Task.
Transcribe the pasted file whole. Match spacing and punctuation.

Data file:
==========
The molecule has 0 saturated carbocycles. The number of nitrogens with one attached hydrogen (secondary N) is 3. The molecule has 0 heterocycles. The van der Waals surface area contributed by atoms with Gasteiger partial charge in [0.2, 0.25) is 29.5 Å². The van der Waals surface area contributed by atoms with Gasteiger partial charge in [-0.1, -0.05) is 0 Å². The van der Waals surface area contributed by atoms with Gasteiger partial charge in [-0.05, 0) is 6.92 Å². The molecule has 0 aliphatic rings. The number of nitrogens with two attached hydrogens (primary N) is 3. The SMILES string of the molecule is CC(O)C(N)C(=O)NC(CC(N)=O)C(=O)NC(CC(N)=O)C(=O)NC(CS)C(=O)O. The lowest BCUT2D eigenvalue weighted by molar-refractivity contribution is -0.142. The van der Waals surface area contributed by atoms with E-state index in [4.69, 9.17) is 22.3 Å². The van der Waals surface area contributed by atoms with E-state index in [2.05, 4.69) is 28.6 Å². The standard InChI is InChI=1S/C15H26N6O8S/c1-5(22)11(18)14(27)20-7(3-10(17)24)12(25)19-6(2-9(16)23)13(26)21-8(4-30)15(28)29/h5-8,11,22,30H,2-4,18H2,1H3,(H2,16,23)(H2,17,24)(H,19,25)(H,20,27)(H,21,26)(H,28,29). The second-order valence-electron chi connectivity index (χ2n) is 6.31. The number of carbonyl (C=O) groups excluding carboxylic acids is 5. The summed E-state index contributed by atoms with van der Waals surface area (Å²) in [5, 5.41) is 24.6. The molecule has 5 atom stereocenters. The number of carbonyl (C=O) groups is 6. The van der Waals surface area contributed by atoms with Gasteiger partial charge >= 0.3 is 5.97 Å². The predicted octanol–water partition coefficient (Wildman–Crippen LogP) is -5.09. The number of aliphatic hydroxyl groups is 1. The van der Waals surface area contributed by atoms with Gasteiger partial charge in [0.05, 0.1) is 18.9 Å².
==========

The molecule has 0 saturated carbocycles. The number of nitrogens with one attached hydrogen (secondary N) is 3. The molecule has 0 heterocycles. The van der Waals surface area contributed by atoms with Gasteiger partial charge in [0.2, 0.25) is 29.5 Å². The van der Waals surface area contributed by atoms with Gasteiger partial charge in [-0.1, -0.05) is 0 Å². The van der Waals surface area contributed by atoms with Gasteiger partial charge in [-0.05, 0) is 6.92 Å². The molecule has 0 aliphatic rings. The number of nitrogens with two attached hydrogens (primary N) is 3. The SMILES string of the molecule is CC(O)C(N)C(=O)NC(CC(N)=O)C(=O)NC(CC(N)=O)C(=O)NC(CS)C(=O)O. The lowest BCUT2D eigenvalue weighted by molar-refractivity contribution is -0.142. The van der Waals surface area contributed by atoms with E-state index in [4.69, 9.17) is 22.3 Å². The van der Waals surface area contributed by atoms with E-state index in [2.05, 4.69) is 28.6 Å². The standard InChI is InChI=1S/C15H26N6O8S/c1-5(22)11(18)14(27)20-7(3-10(17)24)12(25)19-6(2-9(16)23)13(26)21-8(4-30)15(28)29/h5-8,11,22,30H,2-4,18H2,1H3,(H2,16,23)(H2,17,24)(H,19,25)(H,20,27)(H,21,26)(H,28,29). The second-order valence-electron chi connectivity index (χ2n) is 6.31. The number of carbonyl (C=O) groups excluding carboxylic acids is 5. The summed E-state index contributed by atoms with van der Waals surface area (Å²) in [5, 5.41) is 24.6. The molecule has 5 atom stereocenters. The number of carbonyl (C=O) groups is 6. The van der Waals surface area contributed by atoms with Gasteiger partial charge >= 0.3 is 5.97 Å². The predicted octanol–water partition coefficient (Wildman–Crippen LogP) is -5.09. The number of aliphatic hydroxyl groups is 1. The van der Waals surface area contributed by atoms with Gasteiger partial charge in [0.05, 0.1) is 18.9 Å².